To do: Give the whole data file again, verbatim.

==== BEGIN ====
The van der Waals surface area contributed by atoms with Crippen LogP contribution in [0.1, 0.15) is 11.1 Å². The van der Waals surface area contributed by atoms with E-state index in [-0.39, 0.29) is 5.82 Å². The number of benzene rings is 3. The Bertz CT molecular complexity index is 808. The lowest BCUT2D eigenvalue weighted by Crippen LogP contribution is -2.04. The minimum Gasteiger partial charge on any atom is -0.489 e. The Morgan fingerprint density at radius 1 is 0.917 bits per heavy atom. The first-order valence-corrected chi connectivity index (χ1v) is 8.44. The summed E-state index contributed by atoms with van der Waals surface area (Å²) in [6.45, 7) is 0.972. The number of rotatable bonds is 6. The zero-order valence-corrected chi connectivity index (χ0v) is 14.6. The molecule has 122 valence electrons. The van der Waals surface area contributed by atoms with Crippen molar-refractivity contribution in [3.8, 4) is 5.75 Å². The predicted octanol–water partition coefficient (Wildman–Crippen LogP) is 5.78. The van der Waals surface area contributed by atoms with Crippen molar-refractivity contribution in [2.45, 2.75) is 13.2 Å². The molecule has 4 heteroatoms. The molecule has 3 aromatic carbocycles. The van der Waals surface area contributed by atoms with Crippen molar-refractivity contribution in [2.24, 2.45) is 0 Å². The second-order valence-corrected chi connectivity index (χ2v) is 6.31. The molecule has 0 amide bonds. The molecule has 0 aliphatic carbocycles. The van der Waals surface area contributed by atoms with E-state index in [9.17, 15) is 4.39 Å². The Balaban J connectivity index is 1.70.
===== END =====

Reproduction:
The van der Waals surface area contributed by atoms with Crippen LogP contribution in [0.1, 0.15) is 11.1 Å². The van der Waals surface area contributed by atoms with E-state index in [-0.39, 0.29) is 5.82 Å². The number of benzene rings is 3. The Bertz CT molecular complexity index is 808. The lowest BCUT2D eigenvalue weighted by Crippen LogP contribution is -2.04. The minimum Gasteiger partial charge on any atom is -0.489 e. The Morgan fingerprint density at radius 1 is 0.917 bits per heavy atom. The first-order valence-corrected chi connectivity index (χ1v) is 8.44. The summed E-state index contributed by atoms with van der Waals surface area (Å²) in [6.45, 7) is 0.972. The number of rotatable bonds is 6. The zero-order valence-corrected chi connectivity index (χ0v) is 14.6. The molecule has 122 valence electrons. The van der Waals surface area contributed by atoms with Crippen molar-refractivity contribution in [3.8, 4) is 5.75 Å². The predicted octanol–water partition coefficient (Wildman–Crippen LogP) is 5.78. The van der Waals surface area contributed by atoms with Crippen molar-refractivity contribution in [2.45, 2.75) is 13.2 Å². The molecule has 4 heteroatoms. The molecule has 3 aromatic carbocycles. The van der Waals surface area contributed by atoms with Crippen molar-refractivity contribution in [2.24, 2.45) is 0 Å². The second-order valence-corrected chi connectivity index (χ2v) is 6.31. The molecule has 0 amide bonds. The molecule has 0 aliphatic carbocycles. The van der Waals surface area contributed by atoms with E-state index in [9.17, 15) is 4.39 Å². The Balaban J connectivity index is 1.70.